It ought to have been a sedate week in the land of Leeds United. The lull before the season’s final dash, beginning away to Crystal Palace on Monday week.
A comfortable 3-0 victory away to Watford on Saturday had even allowed the opportunity for supporters to start peering even further down the line towards a third season in the Premier League.
Life was starting to move on, tiptoeing away from February’s upheaval and the sacking of Marcelo Bielsa. The fifth stage of grief — acceptance — felt very close for most.
But then Jesse Marsch, the man picked to replace Bielsa, chose to come for the king and didn’t miss.
“The injury issue had a lot to do with the training methodologies,” Marsch told Talksport on Tuesday morning. “These players were overtrained. It led to them being physically, mentally, psychologically and emotionally in a difficult place to recover from week to week, from game to game. The stress levels were incredibly high.”
Former England striker Darren Bent, co-hosting that morning, raised his eyebrows on the studio webcam and drew breath. It was more than just a soundbite. It was criticism of a figure plenty believed would forever remain beyond reproach.
And Marsch went on. “From afar, you could see it in their faces,” he added. “You could see in the 15th minute that some of them were already at the max. That shouldn’t be the case.
“You have to have a fit team. The more your best players are able to perform at a high level, that’s how you create success. I’ve worked very carefully on how we train, how we play and how that all fits together.”
Marsch, until now, had chosen his words carefully when discussing all he had inherited at Elland Road. There was only respect and kind words for Bielsa; he wanted to “continue his legacy” by keeping Leeds up this season.
These comments felt different. They might not have been poisonous, but they were pointed. And, above all else, they addressed an uncomfortable truth.
Leeds have encountered long and troubling injuries this season, suffering as badly as any team in all of the Premier League.
Only Everton, another club that entered spring fretting about relegation, have racked up more injuries than Leeds’ 31 this season, according to figures collated by Ben Dinnery, an injury analyst at Premier Injuries. That is three times as many as Crystal Palace and twice as many as Wolverhampton Wanderers.
Leed’ total of 1,284 days missed due to injuries is unsurpassed this season, however, with 10.1 injuries occurring for every 1,000 minutes played by the team. Dinnery, perhaps most importantly, also estimates that 47 per cent of absences were soft-tissue or overuse injuries.
All the setbacks, to Patrick Bamford, Liam Cooper and Kalvin Phillips, have punctuated this season and hurt Leeds’ prospects of building on last season’s impressive final standing of ninth. The 2020-21 campaign, by contrast, had Leeds in the middle of the road for injuries, with only 705 minutes missed.
No complaints were to be found over Bielsa’s training methods then, of course. A weekly staple of Murderball was the making of newly promoted Leeds. Or so went the narrative. Intensity was everything.
Marsch, though, has not taken long to discover flaws. A squad purposely kept small by Bielsa found itself unable to do all that was being asked of it across large spells of this season. That created strains and exposed cracks when injuries were at their worst.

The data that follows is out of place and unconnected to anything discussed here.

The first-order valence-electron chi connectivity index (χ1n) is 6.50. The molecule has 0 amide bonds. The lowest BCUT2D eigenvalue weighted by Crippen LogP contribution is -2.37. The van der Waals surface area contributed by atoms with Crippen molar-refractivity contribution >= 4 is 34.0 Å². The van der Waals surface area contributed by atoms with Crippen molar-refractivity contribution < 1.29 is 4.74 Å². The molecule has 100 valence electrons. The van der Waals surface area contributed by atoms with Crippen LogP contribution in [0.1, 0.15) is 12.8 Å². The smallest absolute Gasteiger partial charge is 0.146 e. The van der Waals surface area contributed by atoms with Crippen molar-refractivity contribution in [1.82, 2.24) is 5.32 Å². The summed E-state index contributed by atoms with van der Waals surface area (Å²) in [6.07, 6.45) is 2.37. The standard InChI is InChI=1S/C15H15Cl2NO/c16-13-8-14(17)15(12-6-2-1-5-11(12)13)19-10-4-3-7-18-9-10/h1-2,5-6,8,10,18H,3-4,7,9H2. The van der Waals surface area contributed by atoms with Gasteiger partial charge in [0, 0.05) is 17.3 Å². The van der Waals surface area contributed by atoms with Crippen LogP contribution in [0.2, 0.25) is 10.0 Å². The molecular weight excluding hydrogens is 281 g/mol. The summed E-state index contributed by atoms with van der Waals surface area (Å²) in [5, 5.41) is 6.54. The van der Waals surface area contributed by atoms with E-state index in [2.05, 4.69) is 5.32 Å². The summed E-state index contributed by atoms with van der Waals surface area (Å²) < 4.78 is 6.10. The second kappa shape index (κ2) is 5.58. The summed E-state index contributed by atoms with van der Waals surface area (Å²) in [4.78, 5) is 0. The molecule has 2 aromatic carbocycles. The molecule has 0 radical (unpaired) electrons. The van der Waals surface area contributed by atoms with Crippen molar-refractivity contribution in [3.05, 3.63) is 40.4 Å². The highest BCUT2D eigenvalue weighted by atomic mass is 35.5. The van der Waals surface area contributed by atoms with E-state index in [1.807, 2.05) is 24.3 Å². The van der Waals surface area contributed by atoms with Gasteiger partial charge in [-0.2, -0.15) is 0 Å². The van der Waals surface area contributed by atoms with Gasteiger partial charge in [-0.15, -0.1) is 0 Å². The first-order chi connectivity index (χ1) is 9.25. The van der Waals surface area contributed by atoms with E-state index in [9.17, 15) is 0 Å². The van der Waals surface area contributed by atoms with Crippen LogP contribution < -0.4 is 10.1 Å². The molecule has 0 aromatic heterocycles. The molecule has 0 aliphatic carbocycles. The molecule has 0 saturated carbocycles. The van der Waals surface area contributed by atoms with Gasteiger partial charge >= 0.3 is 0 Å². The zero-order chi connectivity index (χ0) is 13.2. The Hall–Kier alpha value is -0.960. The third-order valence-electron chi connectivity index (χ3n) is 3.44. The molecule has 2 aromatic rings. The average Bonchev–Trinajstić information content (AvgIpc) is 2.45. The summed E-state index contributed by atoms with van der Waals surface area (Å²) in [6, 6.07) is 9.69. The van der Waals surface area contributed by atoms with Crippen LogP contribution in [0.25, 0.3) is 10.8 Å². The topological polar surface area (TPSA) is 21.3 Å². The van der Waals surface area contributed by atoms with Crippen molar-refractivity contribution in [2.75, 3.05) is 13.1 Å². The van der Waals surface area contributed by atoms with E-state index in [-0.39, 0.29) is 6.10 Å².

Leeds were moving in ever-decreasing circles in the magnificent final months of Bielsa’s reign. The greater the injuries, the less the quality available and the worse results became. Psychologically, too, that will always carry an unseen price. The burdens on Leeds shoulders were becoming abundant.
Any successor to Bielsa was always likely to release the pressures that were building. To replicate someone unique would have been foolish. A season’s injury patterns might have improved organically but Marsch saw merit in rest. Carrot, he deduced, tastes better than stick.
Marsch accepted his own responsibility in hurrying back Bamford for the 3-2 win away to Wolves last month but, through good fortune or design, he has also been able to welcome back some of the cavalry. Cooper has returned purposefully as captain, as well as Phillips, who so far has been used sparingly with two substitute appearances. Diego Llorente is another back in the fold, starting each of this current four-game unbeaten run.
Headaches in the treatment room are undeniably easing.
The subplot to all this, of course, is the discomfort felt in criticisms levelled indirectly at Bielsa.
This still feels like the aftermath of a divorce and some of the children remain deeply dissatisfied at how it came to this. To have a newcomer to the family bad mouth the one you miss — or at least, his once endearing methods — jars. Take his name out of your mouth, etc.
Bielsa demanded everything from his players for close to four years at Elland Road and together they enjoyed an adventure for the ages. The setbacks, like a play-off defeat to Derby County in 2019, only added depth to the story.
Marsch cannot possibly hope to create the same ride without winning major silverware but that does not invalidate his opinion that Leeds were feeling the strain under Bielsa’s training methods. Nor does it make Marsch incorrect.
Leeds owner Andrea Radrizzani felt something had to change after those four heavy defeats in February. So, too, did Marsch, who has loosened the strings in hope of finding a better tune.
(Photo: Simon Marper/PA Images via Getty Images)